5) Counterforts: They are thin transverse slabs connected at the heel of the base slab to support the stem, placed at definite spacing.
The counterforts lie inside the backfilling part of the wall. They can be up to a full height of the wall as well as up to the partial (slightly greater than half) height of the wall stem. Counterforts help to reduce the bending moment at the wall stem.
Types of Counterfort retaining wall
On the basis of material
- Reinforced cement concrete
- Masonry Counterfort wall
- Timber and wood Counterfort
- Steel structures Counterfort
On the basis of transverse support
- Full height Counterfort
- Partial height Counterfort
- Counterfort along with Buttress
Design of counterfort retaining Walls
The design of any retaining walls depends upon a number of parameters and factors such as soil parameters: liquidity limit, water content, the density of soil, cohesiveness property of soil, bearing capacity, angle of friction to the wall, angle of shearing resistance in soil; the difference in elevation; the presence of water table, etc.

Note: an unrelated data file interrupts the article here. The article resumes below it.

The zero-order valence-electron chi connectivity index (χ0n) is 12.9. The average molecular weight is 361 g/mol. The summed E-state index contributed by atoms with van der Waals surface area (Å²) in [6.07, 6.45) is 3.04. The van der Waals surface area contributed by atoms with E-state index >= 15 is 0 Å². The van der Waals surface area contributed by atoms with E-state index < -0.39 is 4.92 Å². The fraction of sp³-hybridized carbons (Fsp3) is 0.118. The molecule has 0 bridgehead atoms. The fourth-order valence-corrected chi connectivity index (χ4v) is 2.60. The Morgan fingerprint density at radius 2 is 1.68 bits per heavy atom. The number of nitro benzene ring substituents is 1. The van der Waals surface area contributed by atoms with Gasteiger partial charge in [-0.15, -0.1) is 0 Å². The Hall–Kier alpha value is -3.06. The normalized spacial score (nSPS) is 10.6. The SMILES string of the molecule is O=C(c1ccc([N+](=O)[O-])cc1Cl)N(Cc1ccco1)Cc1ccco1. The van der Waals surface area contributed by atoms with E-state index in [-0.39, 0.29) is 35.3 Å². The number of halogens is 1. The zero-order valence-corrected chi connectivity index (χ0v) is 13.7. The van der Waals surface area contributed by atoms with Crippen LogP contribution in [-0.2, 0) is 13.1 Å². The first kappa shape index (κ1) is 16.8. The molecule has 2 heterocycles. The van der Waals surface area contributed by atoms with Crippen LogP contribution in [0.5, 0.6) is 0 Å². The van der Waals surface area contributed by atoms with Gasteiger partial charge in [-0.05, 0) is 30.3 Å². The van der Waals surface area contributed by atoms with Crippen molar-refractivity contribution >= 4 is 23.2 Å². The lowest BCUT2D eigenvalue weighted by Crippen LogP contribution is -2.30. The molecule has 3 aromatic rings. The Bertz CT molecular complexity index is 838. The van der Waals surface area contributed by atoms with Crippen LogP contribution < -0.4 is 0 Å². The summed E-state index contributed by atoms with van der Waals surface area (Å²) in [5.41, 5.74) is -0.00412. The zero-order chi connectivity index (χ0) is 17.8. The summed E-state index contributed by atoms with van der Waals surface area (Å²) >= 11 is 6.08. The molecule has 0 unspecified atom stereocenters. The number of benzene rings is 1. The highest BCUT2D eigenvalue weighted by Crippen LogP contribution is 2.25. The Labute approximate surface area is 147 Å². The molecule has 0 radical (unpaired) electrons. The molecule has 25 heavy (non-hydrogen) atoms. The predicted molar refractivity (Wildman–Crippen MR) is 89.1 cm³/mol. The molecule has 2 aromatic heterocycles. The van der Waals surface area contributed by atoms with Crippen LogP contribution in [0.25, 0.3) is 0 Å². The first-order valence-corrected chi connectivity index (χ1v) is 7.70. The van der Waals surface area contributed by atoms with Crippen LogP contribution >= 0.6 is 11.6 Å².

Before design of wall the soil property at site must be studied properly and the values of parameters are needed to be found out. Then the following procedures may be continued for design of counterfort wall.
1) Determine the Dimension using General proportion
q0 is safe bearing capacity, γ is unit weight of soil
Select the appropriate depth df greater than dmin
b. Determine the total height of wall (H)
H = df + height above the ground level required
c) Determine Base slab width
Base slab width (b) = 0.6 H – 0.7H
d) Determine toe width (btoe)
Maximum btoe = b/3
Minimum btoe = 0.1H
Select appropriate value for btoe between maximum and minimum ranges.
e) Determine the thickness of slab
Equivalent height of earth as surcharge, hs = ws/γ ; ws is surcharge pressure
Thickness of base slab = 0.08 (H+hs) ; if surcharge pressure is available
Thickness of base slab = H/20 to H/15 ; if surcharge pressure is not available
f) Determine the dimension and spacing of counterforts
Thickness of counterfort must be greater than 0.3. Assume suitable value.
Thickness of stem = 0.1m – 0.2m
Effective span ,l = Minimum of (c/c between counterfort , l0 + thickness of stem)